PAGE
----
The Leiden Debating Union hosted a public debate about the question: “Should the EU have acted more resolutely to counter the Crimean Crisis?” in cooperation with IDEA NL and Bürger Europas in the KOG on December 10.
LDU member Daan Welling and Thijs Kievit from the leftist political youth party Jonge Socialisten argued in favour of the motion. The opposition consisted of Anne-Marie Venrooij, Europe specialist of right-wing political youth party JOVD, and Lennart van Laake (LDU member and lecturer European Law at the University of Leiden. Peter Croonenbruck from Bürger Europas introduced the Europe-wide project, after which the speakers kicked off their debate.
Kievit argued that the EU had been created to contribute to a stable and peaceful Europe. This means the EU should have responded more resolutely to a potential threat like this. Venrooij countered that Ukraine is not an EU member and therefore the EU has no such duty. In addition, the EU is divided over the conflict and potential responses, while current sanctions are sufficient.
Welling responded by saying the violations of rights in Crimea are cause to intervene, no matter what our legal obligations are. The position of the Tatar minority is under threat while around 2000 companies have been disowned. It is in the EU’s interest to stop Russia’s policy of chipping away smaller territories from its neighbours, first Abkhazia and South Ossetia, now Crimea. Current sanctions do not work, so the EU should consider supporting Ukraine’s army.
Van Laake argued that only NATO could potentially have responded more strongly, if it were necessary. The EU would hurt its own image, it is too divided and its citizens do not support such actions, while NATO has more freedom to act. Stronger sanctions would not make a difference and could even strengthen Putin’s position as he could blame the West for them.
A lively discussion ensued. An audience member argued that Crimea has wanted to be part of Russia since a 1994 referendum which Ukraine ignored. Putin should therefore be seen to mostly protect the interest of Russian people and the EU should allow him to do so. The proponents argued that that referendum was a sham and should not be considered representative of the will of the Crimean people.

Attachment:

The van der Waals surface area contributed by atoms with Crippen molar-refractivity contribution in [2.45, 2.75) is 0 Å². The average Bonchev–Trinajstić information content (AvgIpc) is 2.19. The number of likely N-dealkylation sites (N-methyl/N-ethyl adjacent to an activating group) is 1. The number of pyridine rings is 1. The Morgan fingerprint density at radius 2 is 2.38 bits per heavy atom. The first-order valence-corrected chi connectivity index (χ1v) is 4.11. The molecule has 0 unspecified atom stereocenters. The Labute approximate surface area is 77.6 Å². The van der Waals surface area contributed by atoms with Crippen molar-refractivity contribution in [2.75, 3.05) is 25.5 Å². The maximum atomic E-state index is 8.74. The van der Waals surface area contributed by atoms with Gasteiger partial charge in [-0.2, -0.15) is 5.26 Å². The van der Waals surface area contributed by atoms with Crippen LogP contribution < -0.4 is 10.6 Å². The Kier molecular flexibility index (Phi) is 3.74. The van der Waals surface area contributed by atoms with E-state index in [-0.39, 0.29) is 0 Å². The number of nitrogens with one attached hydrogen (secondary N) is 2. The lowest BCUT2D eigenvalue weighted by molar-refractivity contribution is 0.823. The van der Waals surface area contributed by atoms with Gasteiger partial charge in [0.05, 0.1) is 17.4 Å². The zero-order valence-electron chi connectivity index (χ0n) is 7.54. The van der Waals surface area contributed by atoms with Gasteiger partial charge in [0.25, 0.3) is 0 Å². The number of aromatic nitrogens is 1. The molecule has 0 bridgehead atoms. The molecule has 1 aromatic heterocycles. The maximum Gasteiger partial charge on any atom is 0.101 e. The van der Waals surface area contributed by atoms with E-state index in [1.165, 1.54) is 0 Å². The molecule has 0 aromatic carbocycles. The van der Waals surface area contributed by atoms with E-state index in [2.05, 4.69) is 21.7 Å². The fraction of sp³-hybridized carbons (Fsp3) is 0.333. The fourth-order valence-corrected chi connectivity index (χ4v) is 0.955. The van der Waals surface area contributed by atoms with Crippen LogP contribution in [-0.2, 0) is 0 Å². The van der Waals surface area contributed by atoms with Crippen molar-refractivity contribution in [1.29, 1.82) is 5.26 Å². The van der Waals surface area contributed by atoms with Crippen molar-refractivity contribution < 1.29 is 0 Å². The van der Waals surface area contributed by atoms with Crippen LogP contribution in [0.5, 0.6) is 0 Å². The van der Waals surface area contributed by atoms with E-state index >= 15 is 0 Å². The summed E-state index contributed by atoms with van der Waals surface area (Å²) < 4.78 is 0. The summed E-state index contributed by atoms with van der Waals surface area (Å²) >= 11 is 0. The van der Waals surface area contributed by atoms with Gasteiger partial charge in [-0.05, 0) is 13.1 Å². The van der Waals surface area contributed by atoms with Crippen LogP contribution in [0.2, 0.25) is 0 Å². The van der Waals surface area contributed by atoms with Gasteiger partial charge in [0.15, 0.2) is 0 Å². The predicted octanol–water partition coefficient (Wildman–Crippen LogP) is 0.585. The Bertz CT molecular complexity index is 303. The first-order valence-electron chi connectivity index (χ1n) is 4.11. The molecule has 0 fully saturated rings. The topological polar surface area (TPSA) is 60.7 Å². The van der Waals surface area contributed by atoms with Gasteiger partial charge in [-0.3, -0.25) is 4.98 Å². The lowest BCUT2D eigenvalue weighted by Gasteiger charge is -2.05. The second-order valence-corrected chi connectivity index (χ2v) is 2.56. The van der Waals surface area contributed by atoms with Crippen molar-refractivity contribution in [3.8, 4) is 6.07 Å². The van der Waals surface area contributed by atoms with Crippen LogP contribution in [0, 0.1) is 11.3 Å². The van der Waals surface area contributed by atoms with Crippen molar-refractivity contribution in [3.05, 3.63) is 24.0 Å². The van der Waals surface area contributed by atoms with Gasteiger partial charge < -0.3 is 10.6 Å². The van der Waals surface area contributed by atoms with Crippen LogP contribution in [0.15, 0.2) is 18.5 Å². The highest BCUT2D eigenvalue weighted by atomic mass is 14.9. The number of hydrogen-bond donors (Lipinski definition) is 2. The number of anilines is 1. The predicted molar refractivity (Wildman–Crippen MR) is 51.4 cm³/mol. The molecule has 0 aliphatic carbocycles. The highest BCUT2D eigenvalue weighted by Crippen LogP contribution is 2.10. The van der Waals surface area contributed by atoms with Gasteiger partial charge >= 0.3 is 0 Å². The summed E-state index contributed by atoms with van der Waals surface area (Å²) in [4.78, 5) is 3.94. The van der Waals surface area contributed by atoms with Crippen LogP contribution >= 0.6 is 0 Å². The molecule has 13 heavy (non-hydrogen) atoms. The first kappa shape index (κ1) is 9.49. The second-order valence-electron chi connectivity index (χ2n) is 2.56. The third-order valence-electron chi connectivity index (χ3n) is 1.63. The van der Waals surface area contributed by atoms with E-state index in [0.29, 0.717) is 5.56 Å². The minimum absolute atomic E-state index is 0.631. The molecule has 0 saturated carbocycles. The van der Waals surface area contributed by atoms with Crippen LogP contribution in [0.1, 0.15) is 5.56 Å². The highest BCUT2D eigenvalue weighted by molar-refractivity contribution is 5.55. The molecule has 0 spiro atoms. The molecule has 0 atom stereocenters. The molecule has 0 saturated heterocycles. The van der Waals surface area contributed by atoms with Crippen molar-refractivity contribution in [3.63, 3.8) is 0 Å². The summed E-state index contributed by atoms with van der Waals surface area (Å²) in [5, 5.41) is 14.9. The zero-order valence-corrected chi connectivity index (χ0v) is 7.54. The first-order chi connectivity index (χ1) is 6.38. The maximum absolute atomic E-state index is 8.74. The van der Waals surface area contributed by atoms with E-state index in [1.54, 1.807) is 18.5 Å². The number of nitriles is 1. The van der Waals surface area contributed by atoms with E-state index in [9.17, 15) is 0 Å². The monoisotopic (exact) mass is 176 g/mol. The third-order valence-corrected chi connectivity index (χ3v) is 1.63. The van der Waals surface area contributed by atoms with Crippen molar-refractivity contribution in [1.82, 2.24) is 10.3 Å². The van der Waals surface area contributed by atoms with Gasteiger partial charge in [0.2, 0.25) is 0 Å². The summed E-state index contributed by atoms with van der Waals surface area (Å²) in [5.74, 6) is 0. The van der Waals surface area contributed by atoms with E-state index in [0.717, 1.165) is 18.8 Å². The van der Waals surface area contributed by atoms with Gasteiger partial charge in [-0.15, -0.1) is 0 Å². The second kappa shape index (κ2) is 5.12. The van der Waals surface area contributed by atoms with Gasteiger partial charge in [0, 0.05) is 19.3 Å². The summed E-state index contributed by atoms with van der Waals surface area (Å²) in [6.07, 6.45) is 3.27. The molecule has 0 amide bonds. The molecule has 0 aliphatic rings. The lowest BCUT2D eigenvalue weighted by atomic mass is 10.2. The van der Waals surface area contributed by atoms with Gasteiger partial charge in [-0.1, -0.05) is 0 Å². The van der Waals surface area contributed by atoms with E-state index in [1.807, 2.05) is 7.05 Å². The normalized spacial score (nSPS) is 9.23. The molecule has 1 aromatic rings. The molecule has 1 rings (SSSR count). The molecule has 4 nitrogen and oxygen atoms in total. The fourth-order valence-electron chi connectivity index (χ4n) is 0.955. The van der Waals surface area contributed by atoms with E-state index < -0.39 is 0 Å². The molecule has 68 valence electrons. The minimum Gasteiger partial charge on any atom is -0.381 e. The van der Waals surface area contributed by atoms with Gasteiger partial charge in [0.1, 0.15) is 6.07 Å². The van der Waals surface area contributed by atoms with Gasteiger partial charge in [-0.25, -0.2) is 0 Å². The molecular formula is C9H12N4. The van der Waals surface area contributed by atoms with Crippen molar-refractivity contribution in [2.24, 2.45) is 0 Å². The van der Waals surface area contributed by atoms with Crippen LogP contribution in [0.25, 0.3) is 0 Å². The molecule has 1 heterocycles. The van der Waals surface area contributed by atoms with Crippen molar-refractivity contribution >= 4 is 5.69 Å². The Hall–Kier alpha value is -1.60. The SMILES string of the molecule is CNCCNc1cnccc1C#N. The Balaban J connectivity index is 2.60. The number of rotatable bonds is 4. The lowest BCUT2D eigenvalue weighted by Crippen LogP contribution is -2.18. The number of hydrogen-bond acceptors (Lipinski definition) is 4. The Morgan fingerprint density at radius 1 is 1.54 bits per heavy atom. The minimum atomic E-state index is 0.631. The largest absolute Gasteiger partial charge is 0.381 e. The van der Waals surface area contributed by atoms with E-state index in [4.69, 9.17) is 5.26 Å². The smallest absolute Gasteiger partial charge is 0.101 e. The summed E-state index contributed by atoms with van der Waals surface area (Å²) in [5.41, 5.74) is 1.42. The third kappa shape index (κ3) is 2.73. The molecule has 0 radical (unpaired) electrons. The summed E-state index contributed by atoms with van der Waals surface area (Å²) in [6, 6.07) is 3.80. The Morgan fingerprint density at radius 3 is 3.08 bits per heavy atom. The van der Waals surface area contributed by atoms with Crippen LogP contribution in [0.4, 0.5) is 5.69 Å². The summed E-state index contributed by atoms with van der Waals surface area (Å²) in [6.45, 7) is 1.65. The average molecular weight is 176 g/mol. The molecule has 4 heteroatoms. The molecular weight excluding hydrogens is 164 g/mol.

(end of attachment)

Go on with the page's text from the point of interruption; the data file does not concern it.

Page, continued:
The discussion then moved to whether stronger sanctions might help end the crisis or escalate it. Welling believes the other regions, like Donbas, are strategically less interesting and only serve to destabilise Ukraine and prevent it from joining the EU. Venrooij believes that it might, because, as an audience member pointed out, Russia has seen too many broken promises from the West and used Crimea as a sign of where they draw the line.
The proposition and opposition speakers all had one final chance to argue their case, before the audience was asked for a vote. Kievit restated that Russia had gone too far and needed to be stopped. Welling believed the EU to be essential for any stronger sanctions. Venrooij believed the EU had done enough, while Van Laake believed further actions would harm the EU. The majority of the audience voted for the opposition, but an equal number of people changed opinions compared to the beginning of the debate. That was the end of the public debate, but it continued much longer afterwards over drinks in closeby Einstein.
Pictures of the debate are now available online. The European Debates are a follow-up to the project Klartext Europa that started a series of public debates between university students and politicians on European political themes across German-speaking countries in 2013. IDEA NL is the partner for the Netherlands, and coordinates between Bürger Europas and Dutch student debating societies. The other Dutch debates took place in Rotterdam in May and in Amsterdam in November.
The European debates allow politicians to not only debate in front of a student audience, but to debate together with talented student speakers and engage with questions from the audience in a style inspired by the Oxford Chamber debates. Find out more about the format on the project’s Facebook page and the website of the Verband der Debattierclubs an Hochschulen (VDCH). The project is made possible with funding from the European Parliament, the Allianz Cultural Foundation and the German Federal Press and Information Office.